Imagine cruising through pristine surroundings, coupled with the thrill of spotting wildlife, in the company of a handful of companions. The joys of cruising with Maple Leaf Adventures on a small ship -- really small, as in only 12 passengers -- happen as frequently onboard as on shore. Ashore, it's all about nature. Onboard MV Swell, life centers around whale spotting, socializing and getting to know your fellow adventure seekers, as well as your crew of four or five friendly Canadians.
A classic wood-hulled, coal-fired tugboat, MV Swell was built in 1912 in Vancouver, Canada. Measuring 80 feet long and 22 feet wide, the tug originally worked the British Columbia coast for the Victoria Tug and Barge Company. In 1954, Swell's power was converted to a diesel engine. In 2004, the tug was refitted as an expedition vessel at a cost of $3.5 million. After serving as a dive boat, Swell received an update to its interior decor and joined the Maple Leaf Adventures fleet in 2015.
The Inside Passage itineraries -- both in British Columbia and southeast Alaska -- are flexible and depend on tides, weather and wildlife sightings. The captain stops for whales, bears and anything else passengers express a desire to see up close. Each day, the proposed schedule is posted on a whiteboard in the dining room. Plans are updated as things change, and you quickly learn to go with the flow. Consequently, no two cruises are ever the same. At night, Swell anchors in a secluded cove for peaceful sleeping. Even better, the generator is switched off. Power is provided by a silent battery backup system. No noisy engine. No annoying bright lights. Just twinkling stars and the sounds of nature until the generator is turned on again at 6:30 a.m.
The tug's seasonal travels (late April through October) include spring coastal cruising along Canada's Vancouver Island and Haida Gwaii (formerly Queen Charlotte Islands), islands that are significant to First Nations people. During summer in Southeast Alaska, Maple Leaf Adventures is one of the few permit holders with access to the brown bears of Pack Creek on Admiralty Island, one of the world's densest brown bear populations. Following Alaska, Swell returns to British Columbia for fall cruises to the Great Bear Rainforest with the chance to see a spirit bear, a rare black bear born with white fur. Cruises range from four to 10 nights. Fares include all excursions.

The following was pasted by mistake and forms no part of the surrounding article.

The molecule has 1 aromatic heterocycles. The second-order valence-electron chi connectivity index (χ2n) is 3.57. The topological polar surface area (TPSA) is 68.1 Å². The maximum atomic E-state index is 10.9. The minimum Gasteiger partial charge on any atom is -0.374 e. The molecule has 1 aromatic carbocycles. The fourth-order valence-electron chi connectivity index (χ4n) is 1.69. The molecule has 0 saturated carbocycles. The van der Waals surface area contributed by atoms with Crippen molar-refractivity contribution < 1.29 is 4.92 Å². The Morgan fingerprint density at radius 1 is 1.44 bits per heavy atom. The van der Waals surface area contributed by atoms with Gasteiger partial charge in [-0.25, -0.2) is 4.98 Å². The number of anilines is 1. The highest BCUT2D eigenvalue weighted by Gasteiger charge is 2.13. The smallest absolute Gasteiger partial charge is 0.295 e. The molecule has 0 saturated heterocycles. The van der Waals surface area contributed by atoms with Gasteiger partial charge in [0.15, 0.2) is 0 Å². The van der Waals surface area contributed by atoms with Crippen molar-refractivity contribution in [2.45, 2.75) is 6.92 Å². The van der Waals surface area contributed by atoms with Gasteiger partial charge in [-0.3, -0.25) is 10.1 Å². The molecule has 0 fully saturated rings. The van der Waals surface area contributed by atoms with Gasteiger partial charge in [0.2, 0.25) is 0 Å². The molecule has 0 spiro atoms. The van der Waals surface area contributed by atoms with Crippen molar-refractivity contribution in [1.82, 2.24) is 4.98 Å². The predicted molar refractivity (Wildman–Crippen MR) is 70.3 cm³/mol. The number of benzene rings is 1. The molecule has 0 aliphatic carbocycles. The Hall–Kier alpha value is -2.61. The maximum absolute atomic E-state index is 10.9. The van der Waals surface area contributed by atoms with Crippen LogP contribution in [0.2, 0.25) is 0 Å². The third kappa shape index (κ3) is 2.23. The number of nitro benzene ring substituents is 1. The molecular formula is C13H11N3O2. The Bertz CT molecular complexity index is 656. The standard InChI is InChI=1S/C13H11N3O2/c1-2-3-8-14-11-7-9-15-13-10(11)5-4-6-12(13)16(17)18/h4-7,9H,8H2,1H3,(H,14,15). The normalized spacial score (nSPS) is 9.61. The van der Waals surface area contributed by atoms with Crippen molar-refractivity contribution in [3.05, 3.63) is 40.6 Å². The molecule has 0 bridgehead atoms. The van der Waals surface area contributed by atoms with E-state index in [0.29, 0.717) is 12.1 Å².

The majority of passengers are Canadian and American couples in their 60s and 70s. To get the most from the cruise, passengers must be fit and able to climb into and out of Zodiacs (rigid inflatable boats) and hike over rugged, wet terrain. Cruisers with certain pre-existing medical conditions are required to have a physician sign a release indicating fitness for travel in wilderness areas. The single supplement, when available, is 50 percent more than the double-occupancy rate. Announcements are in English.
Day or night, the dress code is casual. After all, you need to be dressed and ready for spontaneous wildlife viewing. Also, with limited cabin space, storage is at a premium for foul-weather gear instead of dressy duds. Passengers are asked to pack only soft duffle-type bags. In several cabins, there is no spot to stow a wheeled or hard suitcase. Fortunately, Maple Leaf Adventures provides knee-high rubber boots needed for wet Zodiac landings, making for one fewer bulky item to pack. Bring rainproof pants and a rain jacket for hiking through the rain forest.